This is an open dialogue with a man I have never met, but would like to meet. A reader introduced me to his website. He is Robert Masters, a psychotherapist in Canada. In the words of the late singer/songwriter Dan Fogelberg, I decided Masters and I are "twin sons of different mothers." He’s, like, my Human Matters counterpart north of the border.
Reading Masters made me think, which is always fun for me. It made me want to sit down and dialogue, reminding me of my days in graduate school when I sat at the feet of great teachers and writers, listening, thinking critically, responding sometimes in, "Oh, wow, that’s true," and other times wanting to fuss and counter the argument with my own.
This is the way I play. Some people play by getting a boat and going to the lake. I sit down with philosophers – think, banter and think some more. OK, I sometimes go to the lake, too, but after writing that last sentence I’ll likely get fewer invitations.
Masters has written an essay on pain and suffering. He sees a marked distinction in the two phenomena:
"Though pain and suffering are often thought of as being much the same, they differ greatly from each other. Pain is fundamentally just unpleasant sensation. Suffering, on the other hand, is something we are doing with our pain."
Thus far, I agree.
Masters says that pain is an inescapable part of life, but that suffering is "far less necessary than we might think." Hmm. Yes, pain is inescapable. But he postulates suffering in a new way for me – as perjorative. I don’t think about suffering as necessary versus unnecessary. I think about suffering as something we can do faithfully (consciously) or not so faithfully (unconsciously). But I think human beings suffer. Nobody comes to my office who isn’t suffering.
Masters continues: "When we cannot sufficiently distract or distance ourselves from our pain, we generally turn it into suffering. How? By overdramatizing our pain. We make an unpleasantly gripping story out of it, a tale in which our hurt ‘I’ all but automatically assumes the throne of self. I hurt, therefore I am – this is suffering’s core credo. In so doing, we are simply identifying with our pain, overpersonalizing it."
Now I struggle. I’m uneasy with the admonition, "Don’t personalize this." I think of movies and novels wherein Mafioso hit men say, "This isn’t personal, it’s only business," just before they shoot your father. If your mate cheats on you, and then implores, "This wasn’t about you. … You’re a good mate. … This was all about me and my midlife crisis," it’s unlikely you’ll say, "Good! That clears it up for me. I feel better." If you are 6 years old, and your father’s physical abuse makes you void your bladder in terror, I think you might take it personally. If your therapist insists, "That was about your father … not about you," I would technically agree. But I’d smile and admire you if you had the gumption to fire back, "That may well be, but it happened to me!"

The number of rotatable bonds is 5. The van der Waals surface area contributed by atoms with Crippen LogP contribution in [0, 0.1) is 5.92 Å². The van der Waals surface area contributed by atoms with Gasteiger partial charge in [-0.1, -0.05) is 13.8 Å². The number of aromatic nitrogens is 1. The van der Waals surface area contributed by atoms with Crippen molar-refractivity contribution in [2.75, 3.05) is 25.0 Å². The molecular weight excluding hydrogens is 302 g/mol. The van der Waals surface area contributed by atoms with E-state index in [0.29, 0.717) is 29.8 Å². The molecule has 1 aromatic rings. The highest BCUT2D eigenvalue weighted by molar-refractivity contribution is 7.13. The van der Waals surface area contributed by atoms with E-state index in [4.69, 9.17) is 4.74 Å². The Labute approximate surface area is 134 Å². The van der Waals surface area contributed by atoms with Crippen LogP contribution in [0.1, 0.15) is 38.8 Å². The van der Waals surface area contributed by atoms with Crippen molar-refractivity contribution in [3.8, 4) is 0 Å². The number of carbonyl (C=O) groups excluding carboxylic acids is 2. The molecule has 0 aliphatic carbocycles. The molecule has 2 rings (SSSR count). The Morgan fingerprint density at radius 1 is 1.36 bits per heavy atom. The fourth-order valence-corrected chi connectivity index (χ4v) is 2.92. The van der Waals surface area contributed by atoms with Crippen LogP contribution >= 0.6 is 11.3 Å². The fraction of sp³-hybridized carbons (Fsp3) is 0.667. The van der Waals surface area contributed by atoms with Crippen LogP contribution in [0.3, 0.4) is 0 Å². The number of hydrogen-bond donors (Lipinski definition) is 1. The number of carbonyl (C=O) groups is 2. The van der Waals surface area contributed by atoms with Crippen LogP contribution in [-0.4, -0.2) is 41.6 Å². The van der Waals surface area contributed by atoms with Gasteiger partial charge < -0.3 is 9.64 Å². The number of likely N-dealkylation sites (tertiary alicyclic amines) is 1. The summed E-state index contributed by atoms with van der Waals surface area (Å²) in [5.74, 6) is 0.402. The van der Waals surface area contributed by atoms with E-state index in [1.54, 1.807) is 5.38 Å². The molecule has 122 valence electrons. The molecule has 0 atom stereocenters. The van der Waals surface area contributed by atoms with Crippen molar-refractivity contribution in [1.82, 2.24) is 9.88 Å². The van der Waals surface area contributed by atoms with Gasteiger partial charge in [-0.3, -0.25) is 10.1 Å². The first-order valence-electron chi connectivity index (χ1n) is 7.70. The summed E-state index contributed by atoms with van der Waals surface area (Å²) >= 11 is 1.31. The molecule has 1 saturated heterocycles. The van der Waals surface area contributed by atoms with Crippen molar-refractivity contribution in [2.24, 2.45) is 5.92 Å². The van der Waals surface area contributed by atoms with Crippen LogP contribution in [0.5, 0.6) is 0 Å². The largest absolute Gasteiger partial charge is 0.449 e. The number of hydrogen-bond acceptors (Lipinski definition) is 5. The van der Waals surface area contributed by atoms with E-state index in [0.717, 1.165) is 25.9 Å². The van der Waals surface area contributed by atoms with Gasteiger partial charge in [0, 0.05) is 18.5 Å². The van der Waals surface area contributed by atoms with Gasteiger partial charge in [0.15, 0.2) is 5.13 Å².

I’m saying I wonder if people who tell me not to personalize the pain of egregious injustice or tragedy aren’t sometimes doing so revealing their own unwillingness to face suffering as suffering. I’m suspicious of metaphysical escape hatches from the work of being human.
Masters is right to say that human beings "make stories" out of pain. And not just pain – human beings make stories out of the whole of our life experience. For example, no one merely and objectively falls in love. Listen to thriving couples! They will tell you the story of falling in love. It’s very personal. It is dramatized. I call it "the narrative." Human beings are distinct from all other life forms in this way. We don’t merely have an experience – pleasant or unpleasant. We inevitably embrace our experience in a story. The story of our lives. By way of story, meaning emerges. And without meaning, pain is just pain. That’s unbearable.
Masters: "The degree to which we turn our pain into suffering is the degree to which we obstruct our own healing."
Really? I would say, rather, the relative quality (usefulness) of our suffering story will tell the difference between healing or unwellness. Some suffering stories (e.g., "God punished me with my child’s death because I deserve to be punished") are ghastly, mean and obstruct wellness. As a counselor, I never say, "Stop telling stories about your pain." But I often say, "I wonder if there’s a better story."
So, I’m fascinated. Masters says that until we can face pain absent a story of suffering, we can’t get well. I would say that the only way to heal pain is to find a useful story that allows us to do the holy work of suffering.
Now, maybe this is much ado about nothing. Maybe I’ve misunderstood him. Maybe all I’ve done is stumble over semantics. Maybe Masters and I are touching the same elephant from different ends. Or maybe he’s just more spiritually advanced and well-differentiated than I am. (I’m not being ironic; there are lots of people more advanced and psychologically mature than me.)
And maybe you’re glad you didn’t invite me on your boat at the lake. Maybe Robert Masters has a boat. If he invites me, I’m bringing a bottle of single-barrel bourbon.
Steven Kalas is a behavioral health consultant and counselor at Las Vegas Psychiatry and the author of "Human Matters: Wise and Witty Counsel on Relationships, Parenting, Grief and Doing the Right Thing" (Stephens Press). His columns appear on Sundays. Contact him at 227-4165 or firstname.lastname@example.org.